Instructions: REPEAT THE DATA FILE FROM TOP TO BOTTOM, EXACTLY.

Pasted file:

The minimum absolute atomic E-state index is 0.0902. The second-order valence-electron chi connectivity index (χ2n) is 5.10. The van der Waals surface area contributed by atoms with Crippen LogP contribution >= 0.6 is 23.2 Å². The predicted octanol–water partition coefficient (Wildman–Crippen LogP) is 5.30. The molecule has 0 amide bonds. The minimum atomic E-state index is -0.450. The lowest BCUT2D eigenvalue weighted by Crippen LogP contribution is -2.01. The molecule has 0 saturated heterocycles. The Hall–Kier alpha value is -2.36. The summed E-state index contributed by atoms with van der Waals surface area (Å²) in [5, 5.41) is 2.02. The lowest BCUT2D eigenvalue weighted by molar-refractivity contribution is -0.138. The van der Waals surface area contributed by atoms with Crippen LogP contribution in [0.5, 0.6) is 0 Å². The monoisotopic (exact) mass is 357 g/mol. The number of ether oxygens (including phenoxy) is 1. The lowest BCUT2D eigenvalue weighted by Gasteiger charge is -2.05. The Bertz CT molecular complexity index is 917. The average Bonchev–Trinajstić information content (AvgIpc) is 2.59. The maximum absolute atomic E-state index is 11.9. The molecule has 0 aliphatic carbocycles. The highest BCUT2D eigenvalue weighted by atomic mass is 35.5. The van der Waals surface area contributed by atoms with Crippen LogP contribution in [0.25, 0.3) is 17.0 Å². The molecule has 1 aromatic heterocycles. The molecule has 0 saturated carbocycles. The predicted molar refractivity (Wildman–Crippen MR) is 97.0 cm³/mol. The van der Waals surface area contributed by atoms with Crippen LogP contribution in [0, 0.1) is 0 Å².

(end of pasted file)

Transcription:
The minimum absolute atomic E-state index is 0.0902. The second-order valence-electron chi connectivity index (χ2n) is 5.10. The van der Waals surface area contributed by atoms with Crippen LogP contribution >= 0.6 is 23.2 Å². The predicted octanol–water partition coefficient (Wildman–Crippen LogP) is 5.30. The molecule has 0 amide bonds. The minimum atomic E-state index is -0.450. The lowest BCUT2D eigenvalue weighted by Crippen LogP contribution is -2.01. The molecule has 0 saturated heterocycles. The Hall–Kier alpha value is -2.36. The summed E-state index contributed by atoms with van der Waals surface area (Å²) in [5, 5.41) is 2.02. The lowest BCUT2D eigenvalue weighted by molar-refractivity contribution is -0.138. The van der Waals surface area contributed by atoms with Crippen LogP contribution in [0.5, 0.6) is 0 Å². The monoisotopic (exact) mass is 357 g/mol. The number of ether oxygens (including phenoxy) is 1. The lowest BCUT2D eigenvalue weighted by Gasteiger charge is -2.05. The Bertz CT molecular complexity index is 917. The average Bonchev–Trinajstić information content (AvgIpc) is 2.59. The maximum absolute atomic E-state index is 11.9. The molecule has 0 aliphatic carbocycles. The highest BCUT2D eigenvalue weighted by atomic mass is 35.5. The van der Waals surface area contributed by atoms with Crippen LogP contribution in [0.25, 0.3) is 17.0 Å². The molecule has 1 aromatic heterocycles. The molecule has 0 saturated carbocycles. The predicted molar refractivity (Wildman–Crippen MR) is 97.0 cm³/mol. The van der Waals surface area contributed by atoms with Crippen LogP contribution in [0, 0.1) is 0 Å².